Controversy Emerges Over Localization of Manga, Anime, And Visual Novels In The West

Fans blamed and harassed the localizers for the change in the design of the game to all-age version instead of heeding to the author's decision

Cyanotype Daydream

A recent article by Rice Digital based on Laplacian‘s decision on releasing only all-ages titles sparked a debate online about the localization of Japanese media, including manga, anime, and novels, and their reception by western audiences.

According to the article, “On a seemingly daily basis, people who localize Japanese media — be it manga, anime or video games — are harassed by a small but very loud minority of individuals online, and, to be quite frank, it concerns me for the future of our favorite hobbies.”

The article in question refers to the recent case of the visual novel Cyanotype Daydream, which was released in an all-ages version in English via Steam instead of its original adult visual novel format in Japan, as a literal translation would suggest.

The article claimed that Western visual novel community harassed the translators who localized the game without fully getting a grasp of the author’s wishes. They believed that the localizers were the ones behind its “censorship”.

“… I think we’re fast approaching a point where talented localizers simply won’t want to engage with the broader community… and, in the worst-case scenario, Japanese creators won’t want to localize their work at all. Why would they, when their hard work on bringing something as linguistically complex as a visual novel to the west in collaboration with localizers is met not with appreciation, but with unjustified scorn based on, as Wasabi says, ‘surface-level characterization’ and a ‘lack of understanding of [a work’s] true appeal’,” says Rice Digital.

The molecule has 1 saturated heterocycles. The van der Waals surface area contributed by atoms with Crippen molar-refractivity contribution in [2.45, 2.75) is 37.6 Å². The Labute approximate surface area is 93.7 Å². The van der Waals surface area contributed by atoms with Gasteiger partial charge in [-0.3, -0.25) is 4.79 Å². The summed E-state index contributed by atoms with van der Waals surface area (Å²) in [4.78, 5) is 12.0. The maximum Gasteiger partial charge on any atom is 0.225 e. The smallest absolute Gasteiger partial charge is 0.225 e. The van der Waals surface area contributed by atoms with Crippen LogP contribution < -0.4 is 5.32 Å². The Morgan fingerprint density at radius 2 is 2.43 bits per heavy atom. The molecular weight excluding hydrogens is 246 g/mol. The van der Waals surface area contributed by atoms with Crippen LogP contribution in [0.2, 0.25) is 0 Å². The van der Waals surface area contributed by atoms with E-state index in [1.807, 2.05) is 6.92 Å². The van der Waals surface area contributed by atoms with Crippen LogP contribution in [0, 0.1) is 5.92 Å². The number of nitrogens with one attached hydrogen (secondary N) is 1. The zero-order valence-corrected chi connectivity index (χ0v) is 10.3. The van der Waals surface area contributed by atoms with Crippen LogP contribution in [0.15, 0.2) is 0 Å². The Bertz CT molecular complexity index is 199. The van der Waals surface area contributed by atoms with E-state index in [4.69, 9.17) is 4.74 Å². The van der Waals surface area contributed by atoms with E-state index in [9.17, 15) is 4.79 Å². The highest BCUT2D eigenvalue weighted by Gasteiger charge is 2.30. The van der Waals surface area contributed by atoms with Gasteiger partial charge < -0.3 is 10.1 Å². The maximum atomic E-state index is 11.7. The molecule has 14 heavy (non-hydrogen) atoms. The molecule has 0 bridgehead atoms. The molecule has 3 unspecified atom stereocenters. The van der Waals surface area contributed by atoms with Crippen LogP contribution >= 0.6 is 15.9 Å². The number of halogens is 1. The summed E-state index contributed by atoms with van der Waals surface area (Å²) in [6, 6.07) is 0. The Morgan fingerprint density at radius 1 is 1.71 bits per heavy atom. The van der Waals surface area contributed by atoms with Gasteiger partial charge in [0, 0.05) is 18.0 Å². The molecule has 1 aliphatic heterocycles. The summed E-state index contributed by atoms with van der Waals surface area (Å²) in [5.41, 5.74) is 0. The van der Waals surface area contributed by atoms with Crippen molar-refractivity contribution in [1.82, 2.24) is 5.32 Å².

However, apart from the common knowledge that the content translators are not always in power when it comes to translating the works, there are instances where fans pointed out localizations reflected a translator’s “political tendencies” such as feminism, social inclusion, and advocacy for people of color.

“Look, translating is not easy. I GET IT. But fans want translations that keep the spirit of the original work, because it was the original work that they liked in the first place! Localizers that insert opinions/memes only harm the game and COULD affect the authors’ intent.”

Originally, the audience was concerned about the game’s new rating and the changes made to a character’s outfit and age. Taking that into account, Cyanotype Daydream writer Ono Wasabi wrote an explicitly long blog explaining the Steam release.

“What I want to stress,” Wasabi says, “is that although certain depictions have been cut, the essence of the story remains the same. Furthermore, the amount of additional new content far exceeds what was cut. I, Ono Wasabi, am solely responsible for the plot and the writing of Cyanotype Daydream. From the outset, I designed the story with the possibility of an all-ages version in mind, and as such I wrote it in a way that any cuts made to align with this new rating would not affect the overall narrative experience.”

Localization is the process of adapting a work’s translation to a specific country or region, taking into account the target audience’s cultural differences, and not just the language.

A successfully localized service or product is one that appears to have been developed within the local culture.

The Latin Spanish dub of Komi-san wa, Komyushou Desu ( Komi Can’t Communicate) is a recent example of a very localized dubbing, adapting Japanese jokes to Latin American culture, to a greater extent from Mexico.

Source: Rice Digital via Kudasai

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